Kahne sick to his stomach and of his car

Hours after he was too ill to get back in his wounded race car,

Kasey Kahne ran a Sunday morning 5k for his charity in a shade over

22 minutes.

”That was the slowest I ever ran a 5K,” he said. ”I’m

definitely feeling the effects.”

Yes, Kahne was physically sick Saturday night, and said he

vomited once after his accident 124 laps into the race at Charlotte

Motor Speedway.

He was also sick of his race car, frustrated with running poorly

and disgusted that his brakes had failed for the third time this

season, and second time in three races. Had he not gotten sick,

Kahne said Sunday he might have gotten back in the car after his

Richard Petty Motorsports crew repaired some of the damage.

By that time, though, he was 100 laps down. He was queasy,

annoyed with the brakes and angry at criticism from an unnamed RPM


So he said no, he couldn’t continue, and the team grabbed J.J.

Yeley to finish the race.

”I was told that I needed to start doing my part, (that) is

what one guy told me last night after the race,” Kahne said at the

NASCAR Hall of Fame, at the finish line of the Kasey Kahne

Foundation 5-kilometer run.

”I’m not going to say names, but I was told that I need to

start doing my part. I can’t control the issues I’ve had this year.

I don’t know how many parts I’ve broke,” he said. ”If I really

thought about it, I could come up with all kinds of stuff.

”You can’t control that as a driver. I’m doing my part. I just

need the car. I work as hard as anybody out there.”

Kahne’s disappearing act was a mere sideshow to Jamie McMurray’s

victory and yet another improbable comeback for Jimmie Johnson. The

four-time defending NASCAR champion spun early, dropped to 37th in

the field, and rallied to finish second and widen his lead in the

Chase for the Sprint Cup championship standings.

Johnson was up early Sunday to join fellow NASCAR driver Joey

Logano in running Kahne’s charity ”5Kahne.” The inaugural run

drew 302 runners and raised $30,000 for his foundation.

It was a nice show of support from Johnson to his future

teammate. Kahne signed to join Hendrick Motorsports in 2012 this

spring, and will move to Red Bull Racing next year as a one-season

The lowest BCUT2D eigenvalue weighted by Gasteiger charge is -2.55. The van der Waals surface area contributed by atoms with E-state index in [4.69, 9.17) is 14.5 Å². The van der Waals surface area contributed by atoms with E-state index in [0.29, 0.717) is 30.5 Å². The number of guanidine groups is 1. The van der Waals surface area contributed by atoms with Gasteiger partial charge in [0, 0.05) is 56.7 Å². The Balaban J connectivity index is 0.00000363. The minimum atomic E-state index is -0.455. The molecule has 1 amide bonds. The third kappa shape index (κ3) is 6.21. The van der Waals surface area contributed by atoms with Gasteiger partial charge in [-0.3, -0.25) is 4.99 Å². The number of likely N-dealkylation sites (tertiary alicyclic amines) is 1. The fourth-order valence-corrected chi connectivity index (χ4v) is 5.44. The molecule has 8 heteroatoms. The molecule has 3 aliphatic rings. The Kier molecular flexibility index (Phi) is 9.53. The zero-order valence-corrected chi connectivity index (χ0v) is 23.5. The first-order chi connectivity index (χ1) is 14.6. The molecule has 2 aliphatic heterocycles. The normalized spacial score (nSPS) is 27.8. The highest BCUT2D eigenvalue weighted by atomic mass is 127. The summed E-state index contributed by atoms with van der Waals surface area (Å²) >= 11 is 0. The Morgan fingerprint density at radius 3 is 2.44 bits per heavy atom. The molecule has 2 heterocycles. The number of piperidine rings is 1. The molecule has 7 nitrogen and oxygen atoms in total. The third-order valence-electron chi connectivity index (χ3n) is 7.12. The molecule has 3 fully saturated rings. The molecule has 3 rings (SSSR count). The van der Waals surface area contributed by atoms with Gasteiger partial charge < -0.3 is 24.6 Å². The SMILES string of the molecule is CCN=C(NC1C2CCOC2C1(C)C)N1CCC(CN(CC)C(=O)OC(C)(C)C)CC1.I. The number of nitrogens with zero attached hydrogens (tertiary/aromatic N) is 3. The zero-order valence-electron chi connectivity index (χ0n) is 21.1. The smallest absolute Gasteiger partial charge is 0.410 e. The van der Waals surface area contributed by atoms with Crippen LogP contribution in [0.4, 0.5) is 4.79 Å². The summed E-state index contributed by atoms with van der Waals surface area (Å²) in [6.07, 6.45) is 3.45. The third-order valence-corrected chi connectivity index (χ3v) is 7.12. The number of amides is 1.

holding spot before he makes his eventual move to HMS.

Kahne confirmed Sunday that crew chief Kenny Francis will move

to Red Bull with him, and that Francis will have the option of

staying at Red Bull or moving to Hendrick in 2012.

At the rate things are going, it would be surprising if Kahne

doesn’t try to move to Red Bull sometime over the final five races

of this year.

He’s miserable at RPM, where a year after making the Chase, he’s

winless, ranked 21st in the standings and has just nine top-10

finishes. The final straw seemed to be Saturday night, when Kahne

said he had never been so mad in a race car.

”I lost it,” he said. ”I was just mad. I came into the race

thinking we had a shot to win, thinking we had a good car in

practice, we had a good shot. It went green. We were a little bit

tight, but still actually passed cars and really felt good and then

boom, my brakes are gone.

”It’s not like you have half-brakes, like you can pump them.

Your foot goes to the floor. It bottoms out. It’s a joke.”

Kahne thinks the problem is the brake fluid RPM is using, adding

that Francis wanted to change to a different brand but was

overruled because Kahne is the only one of eight teams using the

fluid having a problem.

”Basically we run stuff that’s not very good compared to some

of the other teams,” Kahne said. ”So once you lose your brakes,

you can’t get them back. With that fluid, you can’t get them back.

There are other fluids that you can, but with ours you can’t. Their

point is that we have eight teams and I’m the only one that’s had

this issue, and that’s a good point.

”But I’ve never had any issues in my past six years,” he said.

”If you look at brakes after a race, my brake pads are better than

any one of the other seven or the same as the best ones that don’t

use much brake. So it’s just a mess, really.”

The brakes went, Kahne said, about 30 laps into the race and

that’s what caused his wreck. After fixing the car, Yeley finished

the race and picked up two spots to finish 38th.

”I want to thank J.J.,” Kahne said. ”I appreciate him doing

that. I just didn’t feel good enough to get back in the car.”